A gunman on a security watchlist has killed at least two people and wounded at least 11 others near the Christmas market in the French city of Strasbourg, before fleeing.

With France still on high alert after a wave of attacks commissioned or inspired by Islamic State militants since early2015, the counter-terrorism prosecutor opened an investigation.

Amid fast-moving and confusing scenes, it was not clear if the suspect, identified by police as Strasbourg-born Chekatt Cherif, 29, had been cornered by commandos or had slipped the drag net.

Medics at the scene and police sources told journalists that four people had been killed.

But in a statement at 10.15pm, the local prefecture was still saying two people had died.

The attack began at about 8pm as stallholders prepared to close down and the city's restaurants filled up.

Bystanders were swiftly ushered into nearby shops.

A source close to the operation said the suspect had been cornered and shots had been fired.

But an hour or so later, a police source said he was still on the run.

The European Parliament, which is sitting in Strasbourg this week, was put into lockdown.

Strasbourg lies on the west bank of the Rhine river. On the opposite side, German police tightened border controls, officials said.

Interior Minister Christophe Castaner said the gunman was known to security services, and the local prefecture said he was on an intelligence services watchlist.

Security was tight this year for the Christmas market, popular with visitors to the city's old quarter, with its Gothic cathedral and half-timbered houses.

Unauthorised vehicles were excluded from surrounding streets during opening hours and checkpoints were set up on bridges and access points to search pedestrians' bags.

The Paris prosecutor said the motive for the attack was not known.

No one immediately claimed responsibility but the US-based Site intelligence group, which monitors jihadist websites, said Islamic State supporters were celebrating.

Sources familiar with the police operation said the suspect's home had been raided earlier in the day in connection with a robbery during the summer, but he was not found there.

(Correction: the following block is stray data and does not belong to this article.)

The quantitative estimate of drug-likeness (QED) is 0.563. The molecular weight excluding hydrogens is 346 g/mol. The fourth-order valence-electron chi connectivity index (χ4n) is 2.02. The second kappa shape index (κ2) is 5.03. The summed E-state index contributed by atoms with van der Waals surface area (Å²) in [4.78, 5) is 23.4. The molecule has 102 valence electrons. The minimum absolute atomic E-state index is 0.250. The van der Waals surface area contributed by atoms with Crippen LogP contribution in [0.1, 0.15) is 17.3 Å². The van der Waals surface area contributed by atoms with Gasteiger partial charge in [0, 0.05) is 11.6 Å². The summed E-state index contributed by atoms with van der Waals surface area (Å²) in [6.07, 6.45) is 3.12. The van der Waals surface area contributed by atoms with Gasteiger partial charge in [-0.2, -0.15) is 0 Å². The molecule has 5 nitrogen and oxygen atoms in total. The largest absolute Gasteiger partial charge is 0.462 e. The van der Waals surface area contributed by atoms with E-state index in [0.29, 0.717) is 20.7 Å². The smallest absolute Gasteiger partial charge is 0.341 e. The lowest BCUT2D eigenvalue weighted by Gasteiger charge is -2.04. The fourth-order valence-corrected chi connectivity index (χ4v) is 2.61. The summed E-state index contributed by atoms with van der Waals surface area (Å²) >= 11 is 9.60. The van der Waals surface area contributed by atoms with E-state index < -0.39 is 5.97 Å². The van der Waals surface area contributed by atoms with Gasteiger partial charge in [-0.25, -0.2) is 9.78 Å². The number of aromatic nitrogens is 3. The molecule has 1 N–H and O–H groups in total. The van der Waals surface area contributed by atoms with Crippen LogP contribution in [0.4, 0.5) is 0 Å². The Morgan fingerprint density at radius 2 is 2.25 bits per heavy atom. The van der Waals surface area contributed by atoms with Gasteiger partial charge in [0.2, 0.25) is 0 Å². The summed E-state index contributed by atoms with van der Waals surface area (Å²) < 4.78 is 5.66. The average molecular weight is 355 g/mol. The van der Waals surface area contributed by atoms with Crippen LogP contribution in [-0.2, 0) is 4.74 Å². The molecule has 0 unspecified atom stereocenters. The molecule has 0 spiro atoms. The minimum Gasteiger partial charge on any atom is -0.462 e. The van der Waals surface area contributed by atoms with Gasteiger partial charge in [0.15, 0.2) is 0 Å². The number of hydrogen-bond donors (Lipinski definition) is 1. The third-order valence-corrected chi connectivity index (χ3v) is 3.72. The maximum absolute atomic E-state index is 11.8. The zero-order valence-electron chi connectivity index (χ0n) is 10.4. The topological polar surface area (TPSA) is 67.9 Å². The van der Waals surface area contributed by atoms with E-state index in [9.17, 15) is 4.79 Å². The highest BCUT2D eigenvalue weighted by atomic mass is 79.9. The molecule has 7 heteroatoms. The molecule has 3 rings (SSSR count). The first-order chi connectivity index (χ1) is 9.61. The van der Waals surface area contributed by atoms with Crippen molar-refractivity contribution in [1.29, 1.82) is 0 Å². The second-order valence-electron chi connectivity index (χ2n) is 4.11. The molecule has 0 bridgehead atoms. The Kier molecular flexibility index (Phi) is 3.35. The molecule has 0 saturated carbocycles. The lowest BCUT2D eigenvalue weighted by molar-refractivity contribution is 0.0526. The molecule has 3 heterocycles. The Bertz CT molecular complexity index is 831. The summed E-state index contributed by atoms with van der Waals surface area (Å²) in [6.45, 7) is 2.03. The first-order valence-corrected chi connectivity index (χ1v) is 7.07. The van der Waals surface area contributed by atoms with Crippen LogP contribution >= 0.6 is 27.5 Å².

President Emmanuel Macron was being updated on events, an Elysee Palace official said.

Mr Castaner was on his way to Strasbourg.

Jean-Claude Juncker, head of the European Commission, the EU executive, tweeted: "My thoughts are with the victims of the Strasbourg shooting, which I condemn with the utmost firmness. Strasbourg is an excellent symbol of peace and European Democracy. Values that we will always defend."

City authorities said the market and all cultural attractions would be closed on Wednesday.

Some 26,000 individuals suspected of posing a security risk to France are on the "S File" watch list, of whom about 10,000are believed to have been radicalised, sometimes in fundamentalist Salafist Muslim mosques, online or abroad.

A spokesman for the European Parliament said the building had been shut down and staff ordered to stay inside.

Police in Germany have said they are strengthening controls at the Franco-German border near Strasbourg.

The police force of Baden-Wurttemberg, a state in south-west Germany bordering Strasbourg, tweeted they were taking the extra measures at the border because of the shooting.

The European Parliament building in Strasbourg, which is situated 3.4km from Place Kleber - where tonight's shooting incident took place - is under lockdown.

The parliament is still in session.

Sinn Féin politician Martina Anderson, a Member of the European Parliament representing Northern Ireland, tweeted: "We were in the centre of Strasbourg town when gun shots went off."

"My thoughts & prayers with all who are injured."

Several other MEPs tweeted to say that both they and their staff were safe and accounted for.